Q. How do you pluralize given names such as in brand names? For example, I was editing a book where a person received a gift of a pair of Jimmy Choo shoes. Another character exclaimed, “You could miss my birthday too if it means a pair of Jimmys.” An apostrophe is not quite right since it is not possessive. And using the “ie” form of plural with a “y” would look odd IMO. What’s the best way to handle it?
Q. I am working with an author who insists on referring to a photo that was taken in a certain decade as “this 1950’s photo.” Is the apostrophe needed, and is it in the correct place?
Q. How would you handle the plural of a term of art like “artist’s proof,” which itself contains a possessive as the first word, when referring to proofs of multiple artists? It seems clear that we would say “artist’s proofs by the engraver Combet” to refer to several proofs by the single engraver Combet. I think we would also say “artist’s proofs by the two engravers Combet and Haley” (referring to several proofs by each engraver), because we are using the plural of the term of art or unit “artist’s proof,” which is shorthand for “a proof of an engraving by an artist.” Stated differently, adding an “s” to proofs is sufficient to make the term of art “artist’s proofs” plural, and we don’t need to use the plural of the first term as well when two different engravers are involved, since we are still just referring to multiple examples of the term of art “artist’s proof.” We should distinguish this case from the use of “artist” as a normal possessive and not as part of a term of art, in which case we would need to use the plural of the possessive (artists’) when referring to proofs by several artists, but I don’t think we would say “artists’ proofs by the two engravers Combet and Haley” when using “artist’s proofs” as a term of art. If we decide that the possessive of “artist” is singular in the case of multiple proofs by a single engraver and plural in the case of multiple engravers, we are still left with the unclear case when the number of engravers is not specified, i.e., when just using the term “artist’s proofs.” An analogous situation might arise with a term like “baker’s dozen” but not with normal possessives like “manufacturers’ coupons.”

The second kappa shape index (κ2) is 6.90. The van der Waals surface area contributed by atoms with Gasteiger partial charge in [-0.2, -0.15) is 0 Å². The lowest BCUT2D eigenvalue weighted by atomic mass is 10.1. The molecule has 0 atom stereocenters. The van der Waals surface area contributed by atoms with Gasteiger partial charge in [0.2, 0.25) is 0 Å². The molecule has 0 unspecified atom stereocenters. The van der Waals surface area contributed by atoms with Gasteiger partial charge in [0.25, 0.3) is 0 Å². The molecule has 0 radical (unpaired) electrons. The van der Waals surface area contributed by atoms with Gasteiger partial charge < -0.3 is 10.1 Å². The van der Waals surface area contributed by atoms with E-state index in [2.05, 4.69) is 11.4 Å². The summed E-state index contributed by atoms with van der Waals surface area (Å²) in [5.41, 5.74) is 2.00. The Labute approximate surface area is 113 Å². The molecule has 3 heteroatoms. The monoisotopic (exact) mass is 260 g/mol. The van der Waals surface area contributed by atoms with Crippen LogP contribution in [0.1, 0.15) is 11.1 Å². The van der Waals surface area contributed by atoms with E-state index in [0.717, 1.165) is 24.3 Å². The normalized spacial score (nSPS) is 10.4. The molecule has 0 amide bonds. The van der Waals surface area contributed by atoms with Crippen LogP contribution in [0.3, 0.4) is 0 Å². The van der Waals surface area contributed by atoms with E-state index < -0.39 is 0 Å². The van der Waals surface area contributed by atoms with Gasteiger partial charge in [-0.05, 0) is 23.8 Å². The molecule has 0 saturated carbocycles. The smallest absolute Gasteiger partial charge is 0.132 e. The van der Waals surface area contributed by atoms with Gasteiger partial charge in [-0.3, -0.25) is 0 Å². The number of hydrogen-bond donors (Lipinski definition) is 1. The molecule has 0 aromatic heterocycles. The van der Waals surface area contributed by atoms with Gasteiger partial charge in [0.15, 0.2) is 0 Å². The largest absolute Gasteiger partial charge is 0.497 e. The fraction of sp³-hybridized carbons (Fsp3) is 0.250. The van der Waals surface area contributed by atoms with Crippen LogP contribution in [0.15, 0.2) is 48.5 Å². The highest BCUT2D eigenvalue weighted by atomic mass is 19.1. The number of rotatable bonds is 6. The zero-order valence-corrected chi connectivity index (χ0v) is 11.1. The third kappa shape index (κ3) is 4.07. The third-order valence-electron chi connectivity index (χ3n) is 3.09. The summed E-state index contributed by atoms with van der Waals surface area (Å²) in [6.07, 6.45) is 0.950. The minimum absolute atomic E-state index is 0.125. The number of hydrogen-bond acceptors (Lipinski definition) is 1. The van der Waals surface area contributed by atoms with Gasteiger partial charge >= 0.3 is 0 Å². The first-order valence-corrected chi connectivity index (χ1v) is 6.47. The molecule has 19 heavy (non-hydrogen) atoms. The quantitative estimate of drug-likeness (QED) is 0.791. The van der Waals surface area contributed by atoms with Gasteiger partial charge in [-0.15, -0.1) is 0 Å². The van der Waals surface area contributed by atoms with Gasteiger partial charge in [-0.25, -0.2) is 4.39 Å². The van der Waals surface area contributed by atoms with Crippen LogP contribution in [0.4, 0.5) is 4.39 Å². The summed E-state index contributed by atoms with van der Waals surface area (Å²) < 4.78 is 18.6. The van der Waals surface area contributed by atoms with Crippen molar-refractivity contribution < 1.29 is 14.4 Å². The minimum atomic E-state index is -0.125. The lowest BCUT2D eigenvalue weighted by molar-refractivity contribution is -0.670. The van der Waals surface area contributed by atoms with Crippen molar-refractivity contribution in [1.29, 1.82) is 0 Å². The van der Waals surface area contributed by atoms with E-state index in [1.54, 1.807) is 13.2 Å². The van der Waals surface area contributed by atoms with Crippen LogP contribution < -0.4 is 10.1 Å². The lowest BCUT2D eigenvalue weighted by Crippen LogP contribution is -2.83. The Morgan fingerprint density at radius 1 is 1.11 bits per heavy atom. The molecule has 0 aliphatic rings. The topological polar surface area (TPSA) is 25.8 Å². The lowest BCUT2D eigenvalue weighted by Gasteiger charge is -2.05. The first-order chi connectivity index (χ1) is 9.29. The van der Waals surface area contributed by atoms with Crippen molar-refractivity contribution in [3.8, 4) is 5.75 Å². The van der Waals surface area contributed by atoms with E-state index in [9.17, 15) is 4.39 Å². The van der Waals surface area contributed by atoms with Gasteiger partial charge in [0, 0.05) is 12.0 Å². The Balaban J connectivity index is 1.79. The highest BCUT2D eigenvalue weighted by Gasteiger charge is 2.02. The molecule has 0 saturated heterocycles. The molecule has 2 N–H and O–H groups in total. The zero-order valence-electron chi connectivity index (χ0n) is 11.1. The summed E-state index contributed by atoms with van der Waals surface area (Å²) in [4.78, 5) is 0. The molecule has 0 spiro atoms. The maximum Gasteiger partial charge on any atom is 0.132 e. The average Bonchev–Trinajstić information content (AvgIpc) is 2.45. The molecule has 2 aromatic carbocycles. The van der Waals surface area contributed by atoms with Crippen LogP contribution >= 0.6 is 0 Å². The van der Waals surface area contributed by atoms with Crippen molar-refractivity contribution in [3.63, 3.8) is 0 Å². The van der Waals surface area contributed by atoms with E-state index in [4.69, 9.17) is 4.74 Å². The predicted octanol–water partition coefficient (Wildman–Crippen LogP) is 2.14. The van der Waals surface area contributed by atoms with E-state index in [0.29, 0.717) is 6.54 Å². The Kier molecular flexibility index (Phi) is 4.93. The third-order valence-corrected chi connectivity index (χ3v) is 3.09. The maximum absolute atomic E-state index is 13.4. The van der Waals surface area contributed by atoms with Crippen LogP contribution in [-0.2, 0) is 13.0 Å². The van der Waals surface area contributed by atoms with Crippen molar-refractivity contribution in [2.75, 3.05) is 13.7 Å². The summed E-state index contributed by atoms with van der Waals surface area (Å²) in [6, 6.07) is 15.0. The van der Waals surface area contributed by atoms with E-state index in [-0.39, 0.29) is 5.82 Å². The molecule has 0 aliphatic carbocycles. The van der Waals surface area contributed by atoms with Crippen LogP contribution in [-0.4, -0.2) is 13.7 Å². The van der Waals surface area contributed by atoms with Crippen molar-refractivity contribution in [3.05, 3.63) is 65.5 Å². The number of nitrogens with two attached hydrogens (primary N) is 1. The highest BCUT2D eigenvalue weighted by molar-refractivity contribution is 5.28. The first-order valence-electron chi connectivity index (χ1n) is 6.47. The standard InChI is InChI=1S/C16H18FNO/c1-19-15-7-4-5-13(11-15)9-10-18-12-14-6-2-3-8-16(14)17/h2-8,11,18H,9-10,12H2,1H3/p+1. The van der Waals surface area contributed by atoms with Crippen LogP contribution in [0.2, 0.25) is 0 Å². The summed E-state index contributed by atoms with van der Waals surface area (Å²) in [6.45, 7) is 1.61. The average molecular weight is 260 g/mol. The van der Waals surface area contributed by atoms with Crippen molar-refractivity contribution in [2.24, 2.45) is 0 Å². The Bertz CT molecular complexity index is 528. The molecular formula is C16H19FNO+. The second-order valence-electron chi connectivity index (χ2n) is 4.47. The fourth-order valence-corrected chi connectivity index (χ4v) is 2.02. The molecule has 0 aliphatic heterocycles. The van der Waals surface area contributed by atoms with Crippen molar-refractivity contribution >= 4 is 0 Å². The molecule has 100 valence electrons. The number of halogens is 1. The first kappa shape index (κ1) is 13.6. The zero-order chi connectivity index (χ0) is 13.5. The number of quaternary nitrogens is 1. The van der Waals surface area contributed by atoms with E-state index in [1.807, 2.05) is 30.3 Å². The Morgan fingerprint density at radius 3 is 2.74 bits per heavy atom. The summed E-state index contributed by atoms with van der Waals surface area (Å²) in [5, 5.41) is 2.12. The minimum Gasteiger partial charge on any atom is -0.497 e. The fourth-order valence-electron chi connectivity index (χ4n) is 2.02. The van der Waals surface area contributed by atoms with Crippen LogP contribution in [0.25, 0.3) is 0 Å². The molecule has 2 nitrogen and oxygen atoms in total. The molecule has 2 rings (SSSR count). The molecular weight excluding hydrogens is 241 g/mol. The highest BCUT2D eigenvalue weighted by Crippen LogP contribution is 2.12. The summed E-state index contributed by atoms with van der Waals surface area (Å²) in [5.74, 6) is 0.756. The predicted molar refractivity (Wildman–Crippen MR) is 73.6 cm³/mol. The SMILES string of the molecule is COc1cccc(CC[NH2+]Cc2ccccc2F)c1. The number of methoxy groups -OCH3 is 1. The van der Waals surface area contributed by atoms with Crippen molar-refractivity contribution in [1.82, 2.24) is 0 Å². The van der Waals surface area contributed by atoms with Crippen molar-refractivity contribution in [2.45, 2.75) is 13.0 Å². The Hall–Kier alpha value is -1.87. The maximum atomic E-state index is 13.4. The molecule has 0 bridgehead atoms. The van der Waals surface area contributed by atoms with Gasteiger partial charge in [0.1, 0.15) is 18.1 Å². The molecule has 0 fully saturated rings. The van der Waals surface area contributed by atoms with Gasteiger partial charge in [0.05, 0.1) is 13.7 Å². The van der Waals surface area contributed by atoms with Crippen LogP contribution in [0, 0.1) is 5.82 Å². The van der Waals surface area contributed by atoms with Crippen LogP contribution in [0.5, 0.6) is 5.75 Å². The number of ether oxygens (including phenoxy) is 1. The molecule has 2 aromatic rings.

Q. To correctly style the plural of a word as word, or phrase as phrase, (1) do we italicize the core word and leave the s or es ending in roman type: An excessive number of hads, hases, hises, hes, shes, ises, whereases, yeses, nos, etc.? Or (2) should the items be in roman: An excessive number of hads, hases, hises, hes, shes, ises, whereases, yeses, nos, etc.? Or (3) should the items be in roman, enclosed in quotation marks: An excessive number of “hads,” “hases,” “hises,” “hes,” “shes,” “ises,” “whereases,” “yeses,” “nos,” etc.? Please, no recasts.
Q. How do you pluralize an acronym where the plural form of the word written out does not use an s? For example, if I have an acronym of ALC that stands for Adorable Little Child and want to make the acronym plural (i.e., Adorable Little Children), do I use the s or leave it out? If I use the s and write the plural acronym as ALCs, I feel like I’m saying Adorable Little Childrens, which is not grammatically correct. Would ALC be used for both the singular and plural?
Q. In references to more than one century, is it correct to use century when expressing a range and centuries when expressing a block of time? Is it “from the late eighteenth to early twentieth century” but “during the late eighteenth and early twentieth centuries”?
Q. Can CMOS weigh in on the pluralization of trademarked materials? We have an internal debate over “iPhone 7s” versus “iPhones 7.”
Q. While copyediting several scientific research papers in different fields (mathematics, chemistry, physics, medicine, etc.), we encounter some uncountable nouns used in countable forms (with plural s and preceded by an or a). Some of these words may be used across the paper more than a hundred times, and correcting these may require rephrasing some parts. The authors of the papers complain that this is how they use these terms. Is it possible to use these uncountable nouns in the countable forms if this is how they are used in the scientific field? Also, should I question every single noun used in the research paper and check whether it is countable or uncountable?
Q. If Q & A stands for question and answer (as in a Q & A session), how would you make this a plural, as in “The police officer recorded the [questions and answers] in his notebook”? I assume Qs & As is correct but would appreciate your confirmation.
Q. Our marketing people want to know which is correct: The buyer(s) purchase a policy or the buyer(s) purchases a policy.